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Portrait Conversations --FREE Program

from Smithsonian's National Portrait Gallery

Program image

Travel through the Portrait Gallery’s broad and diverse collection! Students will compare and contrast visual elements in portraits across different historical eras, paying particular attention to differences in style and media and to the variety of historical contributions represented.

Eunice Kennedy Shriver (2009)

by David Lenz

Smithsonian's National Portrait Gallery

Program Rating

This program has not yet been evaluated.


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About This Program

Cost

Multipoint: $0.00
Multipoint Premium: $0.00

FREE!



Length

30-60 minutes based on your needs


Target Audience

Education: Grade(s) 4, 5, 6, 7, 8, 9, 10, 11, 12 Homeschool Students

Minimum participants:

10

Maximum participants:

50


Primary Disciplines

Social Studies/History, Fine Arts, Language Arts/English


Program Delivery Mode

Videoconference – Webcam/desktop (Zoom, Google Meet, Cisco WebEx, GoToMeeting, Microsoft Teams, Blue Jeans, etc...)



Booking Information

Program will be offered Monday through Friday, from October 1, 2020, through May 28, 2021. The program can be thirty, forty-five, or sixty minutes in length and are offered between 9:30am (EST) and 4:00pm (EST).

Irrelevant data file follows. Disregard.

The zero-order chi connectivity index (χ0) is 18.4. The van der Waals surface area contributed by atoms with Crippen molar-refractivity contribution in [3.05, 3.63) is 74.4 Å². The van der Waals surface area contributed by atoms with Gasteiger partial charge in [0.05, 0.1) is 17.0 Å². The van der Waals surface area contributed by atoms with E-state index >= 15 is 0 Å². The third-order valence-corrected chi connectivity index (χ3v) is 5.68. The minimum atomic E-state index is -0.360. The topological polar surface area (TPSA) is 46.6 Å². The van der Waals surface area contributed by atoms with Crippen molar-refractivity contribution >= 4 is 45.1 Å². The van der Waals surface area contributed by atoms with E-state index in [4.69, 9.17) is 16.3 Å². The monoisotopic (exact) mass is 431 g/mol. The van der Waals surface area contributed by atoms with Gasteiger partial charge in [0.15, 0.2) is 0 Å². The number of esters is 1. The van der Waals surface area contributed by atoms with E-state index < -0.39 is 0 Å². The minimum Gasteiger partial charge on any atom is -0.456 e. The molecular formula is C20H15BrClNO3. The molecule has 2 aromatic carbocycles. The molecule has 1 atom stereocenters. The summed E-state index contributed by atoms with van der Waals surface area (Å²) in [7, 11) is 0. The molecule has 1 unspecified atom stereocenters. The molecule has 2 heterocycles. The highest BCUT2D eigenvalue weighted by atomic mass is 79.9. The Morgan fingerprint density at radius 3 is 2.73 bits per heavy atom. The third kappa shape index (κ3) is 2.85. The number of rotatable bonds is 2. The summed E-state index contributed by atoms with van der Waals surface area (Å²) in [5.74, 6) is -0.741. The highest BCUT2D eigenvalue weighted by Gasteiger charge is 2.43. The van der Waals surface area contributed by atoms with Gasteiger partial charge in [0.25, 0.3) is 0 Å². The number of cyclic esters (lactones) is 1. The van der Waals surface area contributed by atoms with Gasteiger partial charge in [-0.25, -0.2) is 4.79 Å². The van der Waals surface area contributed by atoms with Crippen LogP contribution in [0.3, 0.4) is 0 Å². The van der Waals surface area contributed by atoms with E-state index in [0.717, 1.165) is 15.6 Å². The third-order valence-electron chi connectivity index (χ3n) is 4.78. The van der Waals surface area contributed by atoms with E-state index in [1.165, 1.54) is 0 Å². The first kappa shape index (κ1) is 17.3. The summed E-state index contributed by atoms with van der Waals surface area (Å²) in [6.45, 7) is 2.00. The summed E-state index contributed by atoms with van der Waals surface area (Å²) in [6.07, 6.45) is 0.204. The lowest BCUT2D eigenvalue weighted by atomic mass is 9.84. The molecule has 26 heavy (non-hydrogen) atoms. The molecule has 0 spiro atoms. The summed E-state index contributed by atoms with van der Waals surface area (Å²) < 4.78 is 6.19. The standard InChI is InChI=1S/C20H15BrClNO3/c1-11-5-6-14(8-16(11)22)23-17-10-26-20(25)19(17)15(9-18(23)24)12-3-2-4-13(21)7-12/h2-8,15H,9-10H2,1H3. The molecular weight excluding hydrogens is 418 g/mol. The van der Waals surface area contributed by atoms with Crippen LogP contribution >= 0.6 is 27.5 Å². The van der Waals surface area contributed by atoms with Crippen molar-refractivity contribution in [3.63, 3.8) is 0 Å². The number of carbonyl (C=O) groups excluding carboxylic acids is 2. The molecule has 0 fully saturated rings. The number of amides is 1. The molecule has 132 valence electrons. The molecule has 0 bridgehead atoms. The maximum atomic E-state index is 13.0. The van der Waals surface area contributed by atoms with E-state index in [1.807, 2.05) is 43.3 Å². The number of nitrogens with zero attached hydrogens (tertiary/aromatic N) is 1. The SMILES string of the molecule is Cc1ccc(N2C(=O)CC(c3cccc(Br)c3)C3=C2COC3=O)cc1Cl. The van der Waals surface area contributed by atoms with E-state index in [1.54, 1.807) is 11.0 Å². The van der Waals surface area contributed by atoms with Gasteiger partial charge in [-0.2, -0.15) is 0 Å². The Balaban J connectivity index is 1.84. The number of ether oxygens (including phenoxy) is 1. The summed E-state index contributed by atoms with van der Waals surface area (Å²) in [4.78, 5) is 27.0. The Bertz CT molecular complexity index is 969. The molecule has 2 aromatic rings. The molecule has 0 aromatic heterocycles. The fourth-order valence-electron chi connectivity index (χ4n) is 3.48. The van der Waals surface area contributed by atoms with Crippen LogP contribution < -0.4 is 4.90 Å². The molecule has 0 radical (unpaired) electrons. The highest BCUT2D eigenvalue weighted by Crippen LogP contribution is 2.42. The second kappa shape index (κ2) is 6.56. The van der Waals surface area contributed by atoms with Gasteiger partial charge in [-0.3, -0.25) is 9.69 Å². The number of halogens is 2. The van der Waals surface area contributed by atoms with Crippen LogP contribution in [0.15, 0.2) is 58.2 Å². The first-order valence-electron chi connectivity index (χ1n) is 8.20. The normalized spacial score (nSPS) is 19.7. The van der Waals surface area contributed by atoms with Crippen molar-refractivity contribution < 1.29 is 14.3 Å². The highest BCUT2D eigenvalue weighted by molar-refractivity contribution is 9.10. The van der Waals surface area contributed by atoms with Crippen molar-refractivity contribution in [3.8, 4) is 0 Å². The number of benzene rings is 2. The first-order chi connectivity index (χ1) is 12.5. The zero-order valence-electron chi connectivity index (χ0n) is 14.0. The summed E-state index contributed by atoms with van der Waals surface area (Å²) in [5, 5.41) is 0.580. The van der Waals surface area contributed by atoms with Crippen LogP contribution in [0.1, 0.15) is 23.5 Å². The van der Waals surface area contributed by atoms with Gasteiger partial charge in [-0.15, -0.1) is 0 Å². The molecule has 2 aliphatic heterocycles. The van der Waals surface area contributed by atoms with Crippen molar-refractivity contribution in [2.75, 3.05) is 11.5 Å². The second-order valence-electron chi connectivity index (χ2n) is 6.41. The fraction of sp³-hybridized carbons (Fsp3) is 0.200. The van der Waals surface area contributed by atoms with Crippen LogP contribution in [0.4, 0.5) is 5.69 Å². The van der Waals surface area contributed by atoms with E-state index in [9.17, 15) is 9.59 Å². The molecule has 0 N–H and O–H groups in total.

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Receive this program and 9 more for one low price when you purchase the CILC Virtual Expeditions package. Learn more

For more information contact CILC at (507) 388-3672

Provider's Cancellation Policy

Cancellations must be submitted at least one week prior to the scheduled videoconference.
On the day of program, The Portrait Gallery has the right to cancel or alter the scheduled program if your group is more than 10 minutes late.

About This Provider

Content Provider logo

 

Smithsonian's National Portrait Gallery

Washington, DC
United States




 
            The Smithsonian’s National Portrait Gallery tells the multifaceted story of the United States through the individuals who have shaped American culture. Spanning the visual arts, performing arts and new media, the Portrait Gallery portrays poets and presidents, visionaries and villains, actors and activists whose lives tell the American story. 

Contact:
Jocelyn Kho
npgstudentprograms@si.edu
(202) 633-8514

Program Details

Format

Videoconference presenters show portraits from the museum’s collection using the Smithsonian Learning Lab platform (https://learninglab.si.edu/org/NPG). Through inquiry-based questions and discussion, presenters engage with participants as they explore the portraits together.

Objectives

After completing this lesson, students will be better able to:
-Identify important Americans and analyze their contributions to U.S. History
-Consider the diversity of the Portrait Gallery’s collection
-Identify key components of a portrait and discuss what we can learn about the sitter through these components.
-Analyze similarities and differences among various portraits in terms of style, medium, symbols, and other artistic choices.

Standards Alignment

National Standards

Comprehension and Collaboration:
CCSS.ELA-LITERACY.CCRA.SL.1
Prepare for and participate effectively in a range of conversations and collaborations with diverse partners, building on others' ideas and expressing their own clearly and persuasively.